The government can lure participants into stings where they are promised money in return for illegal activities, the 9th Court of Appeals, has ruled. If the participants willingly agree and participate, they can be arrested, even if the entire scenario is made-up. This is very bad news for California State Senator Leland Yee and Raymond “Shrimp Boy” Chow, who were recently arrested on multiple corruption charges.
The court ruled that ATF undercover agents enticing people in sleazy bars to join them in robbing drug houses, getting their agreement, taking them to the supposed drug house, then arresting them is legal. It doesn’t matter if the drugs didn’t exist and that the whole thing was a set-up.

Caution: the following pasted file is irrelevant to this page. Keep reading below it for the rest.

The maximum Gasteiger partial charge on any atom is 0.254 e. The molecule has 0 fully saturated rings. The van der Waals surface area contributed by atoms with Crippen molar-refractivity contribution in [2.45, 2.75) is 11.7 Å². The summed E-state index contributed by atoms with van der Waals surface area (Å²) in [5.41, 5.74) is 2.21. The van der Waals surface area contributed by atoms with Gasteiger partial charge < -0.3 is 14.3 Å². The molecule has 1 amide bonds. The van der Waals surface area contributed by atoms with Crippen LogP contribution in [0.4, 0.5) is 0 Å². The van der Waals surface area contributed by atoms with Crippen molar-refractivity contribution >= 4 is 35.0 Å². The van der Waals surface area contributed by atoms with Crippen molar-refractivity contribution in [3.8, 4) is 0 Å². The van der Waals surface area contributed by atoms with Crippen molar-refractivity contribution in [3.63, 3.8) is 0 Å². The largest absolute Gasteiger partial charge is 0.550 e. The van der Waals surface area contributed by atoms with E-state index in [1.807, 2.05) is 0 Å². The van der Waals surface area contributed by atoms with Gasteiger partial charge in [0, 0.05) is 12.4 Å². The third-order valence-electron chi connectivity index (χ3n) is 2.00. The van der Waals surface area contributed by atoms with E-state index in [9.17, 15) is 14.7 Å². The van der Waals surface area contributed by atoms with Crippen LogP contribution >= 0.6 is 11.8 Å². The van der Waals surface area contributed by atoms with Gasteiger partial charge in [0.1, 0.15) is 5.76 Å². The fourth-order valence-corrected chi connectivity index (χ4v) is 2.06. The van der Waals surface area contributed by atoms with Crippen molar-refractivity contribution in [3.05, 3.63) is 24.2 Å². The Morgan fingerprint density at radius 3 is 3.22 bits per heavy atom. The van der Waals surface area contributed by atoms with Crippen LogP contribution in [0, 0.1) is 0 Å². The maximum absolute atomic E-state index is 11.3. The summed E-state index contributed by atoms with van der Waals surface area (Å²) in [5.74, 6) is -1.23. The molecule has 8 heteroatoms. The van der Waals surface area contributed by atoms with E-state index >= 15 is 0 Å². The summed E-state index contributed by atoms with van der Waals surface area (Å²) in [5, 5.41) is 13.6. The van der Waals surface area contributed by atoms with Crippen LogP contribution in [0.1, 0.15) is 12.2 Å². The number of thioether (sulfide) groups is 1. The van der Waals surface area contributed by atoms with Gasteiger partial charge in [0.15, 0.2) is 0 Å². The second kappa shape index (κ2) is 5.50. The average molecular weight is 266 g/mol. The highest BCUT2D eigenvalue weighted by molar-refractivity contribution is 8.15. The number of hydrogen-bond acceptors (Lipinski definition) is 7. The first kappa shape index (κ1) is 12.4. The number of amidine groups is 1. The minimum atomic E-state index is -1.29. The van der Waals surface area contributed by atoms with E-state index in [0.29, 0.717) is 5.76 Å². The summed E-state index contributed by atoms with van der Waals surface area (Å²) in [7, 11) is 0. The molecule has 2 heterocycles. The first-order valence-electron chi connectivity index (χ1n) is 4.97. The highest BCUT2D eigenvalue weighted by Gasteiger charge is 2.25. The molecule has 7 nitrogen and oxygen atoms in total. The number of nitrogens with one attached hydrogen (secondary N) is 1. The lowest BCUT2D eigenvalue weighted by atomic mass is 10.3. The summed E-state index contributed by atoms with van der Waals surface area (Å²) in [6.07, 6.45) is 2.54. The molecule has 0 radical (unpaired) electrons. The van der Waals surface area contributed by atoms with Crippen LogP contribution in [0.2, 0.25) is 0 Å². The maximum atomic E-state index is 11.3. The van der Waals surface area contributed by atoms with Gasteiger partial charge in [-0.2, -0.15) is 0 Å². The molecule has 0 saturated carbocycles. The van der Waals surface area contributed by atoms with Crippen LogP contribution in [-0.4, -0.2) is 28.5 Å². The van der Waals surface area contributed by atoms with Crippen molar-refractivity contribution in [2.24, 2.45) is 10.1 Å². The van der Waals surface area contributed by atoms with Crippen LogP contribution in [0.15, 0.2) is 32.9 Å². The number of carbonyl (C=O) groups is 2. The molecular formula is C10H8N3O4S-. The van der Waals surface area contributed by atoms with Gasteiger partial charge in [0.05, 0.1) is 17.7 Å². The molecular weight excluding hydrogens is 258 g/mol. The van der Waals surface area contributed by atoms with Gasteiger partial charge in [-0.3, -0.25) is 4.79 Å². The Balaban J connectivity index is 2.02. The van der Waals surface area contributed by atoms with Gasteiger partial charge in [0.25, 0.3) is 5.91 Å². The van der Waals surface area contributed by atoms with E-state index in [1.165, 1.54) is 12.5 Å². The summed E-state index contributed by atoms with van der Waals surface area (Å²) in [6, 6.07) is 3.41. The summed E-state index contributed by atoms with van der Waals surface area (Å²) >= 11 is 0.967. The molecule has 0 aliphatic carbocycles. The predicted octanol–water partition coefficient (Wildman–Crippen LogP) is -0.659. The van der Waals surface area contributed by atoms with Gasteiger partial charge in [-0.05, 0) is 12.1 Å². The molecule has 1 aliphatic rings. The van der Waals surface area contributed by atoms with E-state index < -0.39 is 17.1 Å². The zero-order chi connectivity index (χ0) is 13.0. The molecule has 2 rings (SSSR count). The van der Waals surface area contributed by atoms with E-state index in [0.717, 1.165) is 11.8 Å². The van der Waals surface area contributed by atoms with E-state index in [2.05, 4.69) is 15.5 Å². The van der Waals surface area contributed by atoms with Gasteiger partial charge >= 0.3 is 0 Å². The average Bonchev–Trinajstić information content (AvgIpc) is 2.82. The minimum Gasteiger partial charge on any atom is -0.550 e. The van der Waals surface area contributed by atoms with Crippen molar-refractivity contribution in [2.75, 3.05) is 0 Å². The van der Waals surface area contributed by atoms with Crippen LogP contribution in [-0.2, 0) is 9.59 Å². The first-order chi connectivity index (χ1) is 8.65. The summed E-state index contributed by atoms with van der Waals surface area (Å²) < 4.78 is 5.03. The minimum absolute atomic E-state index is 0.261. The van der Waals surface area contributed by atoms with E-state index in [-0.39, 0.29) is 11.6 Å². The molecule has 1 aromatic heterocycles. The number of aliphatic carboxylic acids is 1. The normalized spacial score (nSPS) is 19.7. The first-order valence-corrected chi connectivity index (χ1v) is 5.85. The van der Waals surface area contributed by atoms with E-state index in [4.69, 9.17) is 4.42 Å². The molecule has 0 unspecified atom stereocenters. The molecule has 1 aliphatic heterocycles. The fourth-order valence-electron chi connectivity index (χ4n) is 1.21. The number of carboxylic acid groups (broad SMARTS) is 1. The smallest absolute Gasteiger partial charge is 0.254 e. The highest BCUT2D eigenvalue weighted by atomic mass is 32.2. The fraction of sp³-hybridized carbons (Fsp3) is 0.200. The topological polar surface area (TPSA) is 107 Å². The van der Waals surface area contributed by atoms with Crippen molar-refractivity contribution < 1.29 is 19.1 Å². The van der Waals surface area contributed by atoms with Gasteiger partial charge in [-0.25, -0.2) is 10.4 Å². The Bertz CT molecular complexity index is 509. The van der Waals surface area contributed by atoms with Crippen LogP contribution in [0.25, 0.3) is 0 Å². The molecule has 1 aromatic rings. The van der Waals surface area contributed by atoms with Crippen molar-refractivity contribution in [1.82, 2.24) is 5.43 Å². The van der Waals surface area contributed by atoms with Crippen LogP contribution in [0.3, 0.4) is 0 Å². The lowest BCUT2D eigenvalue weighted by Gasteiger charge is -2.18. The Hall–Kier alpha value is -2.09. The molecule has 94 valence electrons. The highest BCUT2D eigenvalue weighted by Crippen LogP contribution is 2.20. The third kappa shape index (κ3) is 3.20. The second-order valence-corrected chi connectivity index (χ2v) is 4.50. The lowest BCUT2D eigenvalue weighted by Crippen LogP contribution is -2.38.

If ever faced with a situation like this, do what Sen Larry Pressler did when offered a bribe in what later became known as the Abscam scandal. He refused the money and immediately reported it to the very same FBI that organized the sting that offered him the bribe. Pressler survived unscathed.
Senator Larry Pressler (R-SD) refused to take the bribe, saying at the time, “Wait a minute, what you are suggesting may be illegal.” He immediately reported the incident to the FBI. When Senator Pressler was told Walter Cronkite referred to him on the evening news as a “hero” he stated, “I do not consider myself a hero… what have we come to if turning down a bribe is ‘heroic’?”